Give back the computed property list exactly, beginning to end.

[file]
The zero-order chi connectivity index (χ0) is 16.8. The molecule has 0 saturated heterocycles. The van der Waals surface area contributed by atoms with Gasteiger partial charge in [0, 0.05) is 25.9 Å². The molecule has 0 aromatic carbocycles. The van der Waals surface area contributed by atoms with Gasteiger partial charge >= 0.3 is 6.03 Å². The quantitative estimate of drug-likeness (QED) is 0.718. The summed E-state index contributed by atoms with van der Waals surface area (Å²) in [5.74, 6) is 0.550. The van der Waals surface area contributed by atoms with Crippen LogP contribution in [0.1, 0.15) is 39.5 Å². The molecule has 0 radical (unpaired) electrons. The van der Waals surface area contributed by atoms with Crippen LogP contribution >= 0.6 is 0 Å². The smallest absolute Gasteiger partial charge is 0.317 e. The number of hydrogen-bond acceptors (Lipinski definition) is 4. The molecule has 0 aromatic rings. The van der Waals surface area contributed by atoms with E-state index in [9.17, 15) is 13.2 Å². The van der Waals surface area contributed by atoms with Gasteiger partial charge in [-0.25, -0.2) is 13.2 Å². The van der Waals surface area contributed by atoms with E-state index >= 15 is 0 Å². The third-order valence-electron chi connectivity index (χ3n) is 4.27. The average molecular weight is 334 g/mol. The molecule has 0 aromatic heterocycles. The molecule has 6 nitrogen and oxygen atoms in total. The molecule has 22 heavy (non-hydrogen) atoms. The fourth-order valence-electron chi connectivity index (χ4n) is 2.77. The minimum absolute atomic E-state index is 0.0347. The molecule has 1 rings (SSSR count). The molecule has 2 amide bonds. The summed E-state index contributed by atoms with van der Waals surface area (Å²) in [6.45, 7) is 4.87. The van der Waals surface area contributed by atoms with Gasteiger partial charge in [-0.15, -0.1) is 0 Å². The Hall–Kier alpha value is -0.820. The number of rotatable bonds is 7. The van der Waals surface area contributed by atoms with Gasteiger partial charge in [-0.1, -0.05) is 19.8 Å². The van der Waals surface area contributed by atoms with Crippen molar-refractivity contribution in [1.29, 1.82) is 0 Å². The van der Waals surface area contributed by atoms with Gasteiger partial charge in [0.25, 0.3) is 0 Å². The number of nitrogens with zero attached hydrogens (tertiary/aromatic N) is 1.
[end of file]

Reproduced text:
The zero-order chi connectivity index (χ0) is 16.8. The molecule has 0 saturated heterocycles. The van der Waals surface area contributed by atoms with Gasteiger partial charge in [0, 0.05) is 25.9 Å². The molecule has 0 aromatic carbocycles. The van der Waals surface area contributed by atoms with Gasteiger partial charge >= 0.3 is 6.03 Å². The quantitative estimate of drug-likeness (QED) is 0.718. The summed E-state index contributed by atoms with van der Waals surface area (Å²) in [5.74, 6) is 0.550. The van der Waals surface area contributed by atoms with Crippen LogP contribution in [0.1, 0.15) is 39.5 Å². The molecule has 0 radical (unpaired) electrons. The van der Waals surface area contributed by atoms with Crippen LogP contribution >= 0.6 is 0 Å². The smallest absolute Gasteiger partial charge is 0.317 e. The number of hydrogen-bond acceptors (Lipinski definition) is 4. The molecule has 0 aromatic rings. The van der Waals surface area contributed by atoms with E-state index in [9.17, 15) is 13.2 Å². The van der Waals surface area contributed by atoms with Gasteiger partial charge in [-0.25, -0.2) is 13.2 Å². The van der Waals surface area contributed by atoms with E-state index >= 15 is 0 Å². The third-order valence-electron chi connectivity index (χ3n) is 4.27. The average molecular weight is 334 g/mol. The molecule has 0 aromatic heterocycles. The molecule has 6 nitrogen and oxygen atoms in total. The molecule has 22 heavy (non-hydrogen) atoms. The fourth-order valence-electron chi connectivity index (χ4n) is 2.77. The minimum absolute atomic E-state index is 0.0347. The molecule has 1 rings (SSSR count). The molecule has 2 amide bonds. The summed E-state index contributed by atoms with van der Waals surface area (Å²) in [6.45, 7) is 4.87. The van der Waals surface area contributed by atoms with Gasteiger partial charge in [-0.15, -0.1) is 0 Å². The Hall–Kier alpha value is -0.820. The number of rotatable bonds is 7. The van der Waals surface area contributed by atoms with Gasteiger partial charge in [-0.1, -0.05) is 19.8 Å². The van der Waals surface area contributed by atoms with Crippen molar-refractivity contribution in [1.29, 1.82) is 0 Å². The van der Waals surface area contributed by atoms with Gasteiger partial charge in [0.25, 0.3) is 0 Å². The number of nitrogens with zero attached hydrogens (tertiary/aromatic N) is 1.